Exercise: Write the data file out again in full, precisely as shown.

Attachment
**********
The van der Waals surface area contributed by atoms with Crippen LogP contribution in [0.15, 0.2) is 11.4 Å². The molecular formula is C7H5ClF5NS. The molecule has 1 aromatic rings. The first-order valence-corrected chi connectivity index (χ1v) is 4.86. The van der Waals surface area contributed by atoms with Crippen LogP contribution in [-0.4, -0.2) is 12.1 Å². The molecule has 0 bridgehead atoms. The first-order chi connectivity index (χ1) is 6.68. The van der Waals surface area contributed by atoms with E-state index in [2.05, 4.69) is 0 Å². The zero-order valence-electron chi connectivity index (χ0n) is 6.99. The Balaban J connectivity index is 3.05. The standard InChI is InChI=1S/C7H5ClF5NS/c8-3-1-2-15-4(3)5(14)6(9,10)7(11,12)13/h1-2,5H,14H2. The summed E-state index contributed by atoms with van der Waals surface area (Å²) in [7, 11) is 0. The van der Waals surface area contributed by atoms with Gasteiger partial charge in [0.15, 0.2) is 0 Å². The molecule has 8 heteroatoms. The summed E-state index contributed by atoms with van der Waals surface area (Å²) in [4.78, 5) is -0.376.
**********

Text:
The van der Waals surface area contributed by atoms with Crippen LogP contribution in [0.15, 0.2) is 11.4 Å². The molecular formula is C7H5ClF5NS. The molecule has 1 aromatic rings. The first-order valence-corrected chi connectivity index (χ1v) is 4.86. The van der Waals surface area contributed by atoms with Crippen LogP contribution in [-0.4, -0.2) is 12.1 Å². The molecule has 0 bridgehead atoms. The first-order chi connectivity index (χ1) is 6.68. The van der Waals surface area contributed by atoms with E-state index in [2.05, 4.69) is 0 Å². The zero-order valence-electron chi connectivity index (χ0n) is 6.99. The Balaban J connectivity index is 3.05. The standard InChI is InChI=1S/C7H5ClF5NS/c8-3-1-2-15-4(3)5(14)6(9,10)7(11,12)13/h1-2,5H,14H2. The summed E-state index contributed by atoms with van der Waals surface area (Å²) in [7, 11) is 0. The van der Waals surface area contributed by atoms with Gasteiger partial charge in [0.15, 0.2) is 0 Å². The molecule has 8 heteroatoms. The summed E-state index contributed by atoms with van der Waals surface area (Å²) in [4.78, 5) is -0.376.